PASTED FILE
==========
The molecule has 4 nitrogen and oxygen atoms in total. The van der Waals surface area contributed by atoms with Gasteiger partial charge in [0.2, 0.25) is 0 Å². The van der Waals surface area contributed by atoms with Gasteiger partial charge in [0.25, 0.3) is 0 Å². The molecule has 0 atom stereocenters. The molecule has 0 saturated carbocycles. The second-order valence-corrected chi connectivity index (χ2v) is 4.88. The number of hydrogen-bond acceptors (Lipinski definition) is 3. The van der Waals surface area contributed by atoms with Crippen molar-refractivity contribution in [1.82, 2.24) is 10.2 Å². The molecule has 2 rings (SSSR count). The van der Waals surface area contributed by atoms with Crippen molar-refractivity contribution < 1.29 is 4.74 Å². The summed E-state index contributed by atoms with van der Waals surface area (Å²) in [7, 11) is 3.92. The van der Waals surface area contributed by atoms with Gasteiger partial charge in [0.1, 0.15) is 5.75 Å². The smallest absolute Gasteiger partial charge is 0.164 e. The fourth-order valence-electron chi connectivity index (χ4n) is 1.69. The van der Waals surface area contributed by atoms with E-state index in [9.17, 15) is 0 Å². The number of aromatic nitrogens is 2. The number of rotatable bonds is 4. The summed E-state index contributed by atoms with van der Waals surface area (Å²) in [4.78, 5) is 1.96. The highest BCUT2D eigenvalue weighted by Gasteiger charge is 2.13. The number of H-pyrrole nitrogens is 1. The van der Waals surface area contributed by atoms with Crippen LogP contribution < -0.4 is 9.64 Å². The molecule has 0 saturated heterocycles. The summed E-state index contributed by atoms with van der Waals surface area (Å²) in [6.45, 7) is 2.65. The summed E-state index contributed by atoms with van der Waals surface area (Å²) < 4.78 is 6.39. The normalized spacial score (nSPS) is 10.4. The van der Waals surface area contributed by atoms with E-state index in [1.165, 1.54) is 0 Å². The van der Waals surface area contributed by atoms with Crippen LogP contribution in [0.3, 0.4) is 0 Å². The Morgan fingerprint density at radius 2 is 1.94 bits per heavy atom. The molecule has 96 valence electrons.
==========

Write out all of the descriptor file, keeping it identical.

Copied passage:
The molecule has 4 nitrogen and oxygen atoms in total. The van der Waals surface area contributed by atoms with Gasteiger partial charge in [0.2, 0.25) is 0 Å². The van der Waals surface area contributed by atoms with Gasteiger partial charge in [0.25, 0.3) is 0 Å². The molecule has 0 atom stereocenters. The molecule has 0 saturated carbocycles. The second-order valence-corrected chi connectivity index (χ2v) is 4.88. The number of hydrogen-bond acceptors (Lipinski definition) is 3. The van der Waals surface area contributed by atoms with Crippen molar-refractivity contribution in [1.82, 2.24) is 10.2 Å². The molecule has 2 rings (SSSR count). The van der Waals surface area contributed by atoms with Crippen molar-refractivity contribution < 1.29 is 4.74 Å². The summed E-state index contributed by atoms with van der Waals surface area (Å²) in [7, 11) is 3.92. The van der Waals surface area contributed by atoms with Gasteiger partial charge in [0.1, 0.15) is 5.75 Å². The smallest absolute Gasteiger partial charge is 0.164 e. The fourth-order valence-electron chi connectivity index (χ4n) is 1.69. The van der Waals surface area contributed by atoms with E-state index in [9.17, 15) is 0 Å². The number of aromatic nitrogens is 2. The number of rotatable bonds is 4. The summed E-state index contributed by atoms with van der Waals surface area (Å²) in [4.78, 5) is 1.96. The highest BCUT2D eigenvalue weighted by Gasteiger charge is 2.13. The number of H-pyrrole nitrogens is 1. The van der Waals surface area contributed by atoms with Crippen LogP contribution < -0.4 is 9.64 Å². The molecule has 0 saturated heterocycles. The summed E-state index contributed by atoms with van der Waals surface area (Å²) in [6.45, 7) is 2.65. The summed E-state index contributed by atoms with van der Waals surface area (Å²) < 4.78 is 6.39. The normalized spacial score (nSPS) is 10.4. The van der Waals surface area contributed by atoms with E-state index in [1.165, 1.54) is 0 Å². The van der Waals surface area contributed by atoms with Crippen LogP contribution in [0.3, 0.4) is 0 Å². The Morgan fingerprint density at radius 2 is 1.94 bits per heavy atom. The molecule has 96 valence electrons.